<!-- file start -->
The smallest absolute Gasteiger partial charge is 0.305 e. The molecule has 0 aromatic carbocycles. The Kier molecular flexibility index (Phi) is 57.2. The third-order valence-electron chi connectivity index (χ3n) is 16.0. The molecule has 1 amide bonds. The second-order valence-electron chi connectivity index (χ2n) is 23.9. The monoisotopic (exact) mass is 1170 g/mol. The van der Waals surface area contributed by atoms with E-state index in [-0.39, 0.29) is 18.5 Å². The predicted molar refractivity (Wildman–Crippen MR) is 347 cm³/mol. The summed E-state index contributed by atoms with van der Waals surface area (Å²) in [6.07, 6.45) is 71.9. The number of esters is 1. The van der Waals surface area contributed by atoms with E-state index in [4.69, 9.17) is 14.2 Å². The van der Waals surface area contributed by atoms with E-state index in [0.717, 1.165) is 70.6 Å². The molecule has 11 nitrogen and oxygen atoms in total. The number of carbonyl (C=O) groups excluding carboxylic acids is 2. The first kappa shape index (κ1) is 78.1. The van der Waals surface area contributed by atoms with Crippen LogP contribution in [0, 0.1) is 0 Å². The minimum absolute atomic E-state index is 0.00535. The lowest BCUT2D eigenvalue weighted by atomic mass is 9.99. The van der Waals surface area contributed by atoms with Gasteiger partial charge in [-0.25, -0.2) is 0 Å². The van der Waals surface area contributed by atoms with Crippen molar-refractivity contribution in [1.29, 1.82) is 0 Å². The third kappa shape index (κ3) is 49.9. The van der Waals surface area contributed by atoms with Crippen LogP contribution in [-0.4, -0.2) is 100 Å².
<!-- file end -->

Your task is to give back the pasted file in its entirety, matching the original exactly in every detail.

The smallest absolute Gasteiger partial charge is 0.305 e. The molecule has 0 aromatic carbocycles. The Kier molecular flexibility index (Phi) is 57.2. The third-order valence-electron chi connectivity index (χ3n) is 16.0. The molecule has 1 amide bonds. The second-order valence-electron chi connectivity index (χ2n) is 23.9. The monoisotopic (exact) mass is 1170 g/mol. The van der Waals surface area contributed by atoms with E-state index in [-0.39, 0.29) is 18.5 Å². The predicted molar refractivity (Wildman–Crippen MR) is 347 cm³/mol. The summed E-state index contributed by atoms with van der Waals surface area (Å²) in [6.07, 6.45) is 71.9. The number of esters is 1. The van der Waals surface area contributed by atoms with E-state index in [4.69, 9.17) is 14.2 Å². The van der Waals surface area contributed by atoms with E-state index in [0.717, 1.165) is 70.6 Å². The molecule has 11 nitrogen and oxygen atoms in total. The number of carbonyl (C=O) groups excluding carboxylic acids is 2. The first kappa shape index (κ1) is 78.1. The van der Waals surface area contributed by atoms with Crippen LogP contribution in [0, 0.1) is 0 Å². The minimum absolute atomic E-state index is 0.00535. The lowest BCUT2D eigenvalue weighted by atomic mass is 9.99. The van der Waals surface area contributed by atoms with Gasteiger partial charge in [-0.25, -0.2) is 0 Å². The van der Waals surface area contributed by atoms with Crippen molar-refractivity contribution in [1.29, 1.82) is 0 Å². The third kappa shape index (κ3) is 49.9. The van der Waals surface area contributed by atoms with Crippen LogP contribution in [-0.4, -0.2) is 100 Å².